Control group ()Diabetic group ()20(S)-Rg3 treatment group ()

Body weight (g)#
Urine protein (mg/24 h)#
FBG (mmol/L)
Cr (mmol/L)
TC (mmol/L)
TG (mmol/L)

compared with the control group, # compared with the diabetic group.
3.2. 20(S)-Rg3 Prevents Diabetes-Induced Histopathological Changes in Diabetic Rats

To further detect the protective effect of 20(S)-Rg3 on DKD, we need to know the histopathological changes of the kidney after 20(S)-Rg3 intervention. PAS staining of kidney tissues in the control group showed that the glomerular capillary loops opened well, with no mesangial proliferation and thickening of basement membrane (Figures 2(a) and 2(b)). But, in the diabetic group, it showed opened glomerular capillary loops, increased glomerular volume, narrow capsule space, and mild and diffuse increase in glomerular mesangial matrix and mesangial cell hyperplasia, although clear thickening of basement membrane was not observed (Figures 2(c) and 2(d)). However, all these kidney abnormal changes were significantly prevented by the treatment with 20(S)-Rg3. After the 20(S)-Rg3 treatment, glomerular capillary loops opened well, without an obvious increase in volume. There was no clear renal capsule stenosis. Segmental and mild glomerular mesangial matrix and mesangial cell hyperplasia were observed, while the thickening of basement membrane was not significant (Figures 2(e) and 2(f)). Treatment of 20(S)-Rg3 significantly decreased the histopathological damage in diabetic rats.

3.3. 20(S)-Rg3 Decreases Diabetes-Induced Apoptosis in Diabetic Rats

To define whether20(S)-Rg3 protects against diabetes-induced renal damage in diabetic rats is resulted from inhibiting the renal tubular epithelial cell apoptosis, TUNEL staining was employed. TUNEL-positive cells were mainly presented in the renal tubular epithelial cells of rats in each group (Figure 3(a)3(c)). As what we can see (Figure 3(d)), although the rate of 20(S)-Rg3 renal tubular epithelial cell apoptosis in the diabetic and 20(S)-Rg3 treatment groups was significantly higher than that in the control group (), the apoptosis rate in the 20(S)-Rg3 treatment group was markedly lower than that in the diabetic group (). 20(S)-Rg3 treatment decreases diabetes-induced apoptosis of the renal tubular epithelial cells obviously.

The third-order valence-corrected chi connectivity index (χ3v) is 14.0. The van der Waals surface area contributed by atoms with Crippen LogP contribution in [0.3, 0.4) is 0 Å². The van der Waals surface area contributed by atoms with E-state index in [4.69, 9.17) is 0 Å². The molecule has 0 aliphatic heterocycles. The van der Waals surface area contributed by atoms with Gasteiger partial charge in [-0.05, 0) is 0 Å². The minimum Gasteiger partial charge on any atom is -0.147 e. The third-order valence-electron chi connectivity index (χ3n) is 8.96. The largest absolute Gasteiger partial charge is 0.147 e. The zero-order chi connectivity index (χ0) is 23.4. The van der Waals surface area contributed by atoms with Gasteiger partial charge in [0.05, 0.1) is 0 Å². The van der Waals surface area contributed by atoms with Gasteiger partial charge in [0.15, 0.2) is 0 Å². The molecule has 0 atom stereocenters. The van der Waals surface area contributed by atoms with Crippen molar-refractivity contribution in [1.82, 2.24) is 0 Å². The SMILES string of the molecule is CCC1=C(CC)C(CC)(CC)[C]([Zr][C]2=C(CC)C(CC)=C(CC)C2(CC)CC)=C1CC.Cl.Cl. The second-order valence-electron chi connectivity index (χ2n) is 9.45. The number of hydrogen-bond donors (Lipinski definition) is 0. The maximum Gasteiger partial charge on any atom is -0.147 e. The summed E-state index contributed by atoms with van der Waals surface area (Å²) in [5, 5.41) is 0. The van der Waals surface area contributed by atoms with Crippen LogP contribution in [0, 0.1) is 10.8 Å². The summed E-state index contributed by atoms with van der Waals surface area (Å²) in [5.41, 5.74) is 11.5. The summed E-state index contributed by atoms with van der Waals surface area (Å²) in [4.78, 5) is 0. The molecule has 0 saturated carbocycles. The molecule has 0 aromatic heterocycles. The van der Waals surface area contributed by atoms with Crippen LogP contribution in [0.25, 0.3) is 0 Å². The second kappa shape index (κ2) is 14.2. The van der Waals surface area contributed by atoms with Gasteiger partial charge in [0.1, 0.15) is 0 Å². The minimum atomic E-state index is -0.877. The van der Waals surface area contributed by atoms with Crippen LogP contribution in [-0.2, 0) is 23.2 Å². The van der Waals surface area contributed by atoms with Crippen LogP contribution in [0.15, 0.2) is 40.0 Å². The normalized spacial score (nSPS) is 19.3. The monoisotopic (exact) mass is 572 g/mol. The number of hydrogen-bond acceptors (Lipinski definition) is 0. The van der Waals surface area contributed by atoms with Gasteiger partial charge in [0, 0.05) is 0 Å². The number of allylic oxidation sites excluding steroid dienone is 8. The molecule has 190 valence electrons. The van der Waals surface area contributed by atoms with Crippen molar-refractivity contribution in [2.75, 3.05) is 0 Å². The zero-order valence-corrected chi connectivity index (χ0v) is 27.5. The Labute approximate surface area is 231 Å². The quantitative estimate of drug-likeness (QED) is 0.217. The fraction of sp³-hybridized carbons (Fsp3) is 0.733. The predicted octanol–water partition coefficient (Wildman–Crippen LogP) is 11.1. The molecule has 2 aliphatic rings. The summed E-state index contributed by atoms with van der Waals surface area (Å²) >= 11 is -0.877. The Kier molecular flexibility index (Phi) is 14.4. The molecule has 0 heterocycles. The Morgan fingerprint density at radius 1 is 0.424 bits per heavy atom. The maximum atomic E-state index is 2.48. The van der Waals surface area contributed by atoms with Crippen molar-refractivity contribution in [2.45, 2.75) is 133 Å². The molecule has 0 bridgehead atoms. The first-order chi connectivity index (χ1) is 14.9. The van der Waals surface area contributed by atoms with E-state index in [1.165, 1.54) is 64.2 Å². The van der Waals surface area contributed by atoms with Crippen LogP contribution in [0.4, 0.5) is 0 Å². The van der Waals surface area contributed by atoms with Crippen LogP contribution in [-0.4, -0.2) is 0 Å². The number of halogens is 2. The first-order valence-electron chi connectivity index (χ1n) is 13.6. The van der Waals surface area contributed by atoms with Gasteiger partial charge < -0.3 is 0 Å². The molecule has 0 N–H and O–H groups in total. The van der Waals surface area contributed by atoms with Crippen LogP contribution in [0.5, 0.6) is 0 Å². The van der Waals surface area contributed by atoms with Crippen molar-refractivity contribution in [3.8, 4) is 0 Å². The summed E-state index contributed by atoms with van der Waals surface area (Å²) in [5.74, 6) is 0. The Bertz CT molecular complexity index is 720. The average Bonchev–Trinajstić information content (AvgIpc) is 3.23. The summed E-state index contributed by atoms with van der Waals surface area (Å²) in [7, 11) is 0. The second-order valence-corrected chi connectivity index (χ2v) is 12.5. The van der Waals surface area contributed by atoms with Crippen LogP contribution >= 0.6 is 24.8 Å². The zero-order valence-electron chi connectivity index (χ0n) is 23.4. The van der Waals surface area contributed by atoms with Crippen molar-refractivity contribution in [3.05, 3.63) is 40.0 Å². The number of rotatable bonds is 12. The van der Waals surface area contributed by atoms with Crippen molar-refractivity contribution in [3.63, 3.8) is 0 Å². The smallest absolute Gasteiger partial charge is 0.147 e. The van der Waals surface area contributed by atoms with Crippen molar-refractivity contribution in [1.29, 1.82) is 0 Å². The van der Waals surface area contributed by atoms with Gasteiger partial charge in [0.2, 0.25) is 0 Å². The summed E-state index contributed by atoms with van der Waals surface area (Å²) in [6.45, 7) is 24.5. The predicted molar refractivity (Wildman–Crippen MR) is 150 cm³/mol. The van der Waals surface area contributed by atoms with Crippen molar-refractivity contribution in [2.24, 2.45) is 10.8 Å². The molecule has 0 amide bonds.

3.4. 20(S)-Rg3 DownRegulates the Expression of Inflammatory Factors

From clinical indicators to histopathological changes, the results above confirmed that 20(S)-Rg3 prevented the development of DKD in diabetic rats. Mechanistically, inflammation is crucial in the initiation and development of DKD. So, we sought to establish whether 20(S)-Rg3 could protect the kidney from diabetes by inhibiting the inflammation. According to the results of IHC staining (Figures 4(a)4(c)), the kidneys in all groups were found to show TNF-α-, TGF-β1-, and NF-κBp65-positive staining. TNF-α and TGF-β1were expressed in the cytoplasm of renal tubular epithelial cells. NF-κBp65 were mainly expressed in the cytoplasm and nucleus of renal tubular epithelial cells when observed under an emission microscope. The IPP software was employed to analyze the positive expression intensity of three factors (Figures 4(d)4(f)). The expression of three factors were significantly higher in the diabetic group compared with the control group (). But, after the intervention of 20(S)-Rg3 in diabetic rats, all these three inflammatory factors decreased dramatically (). These data suggest that 20(S)-Rg3 downregulates the expression of inflammatory factors, leading to significant prevention of diabetes-induced inflammation.

3.5. 20(S)-Rg3 Protects the NRK-52E Cells in Condition of Palmitic Acid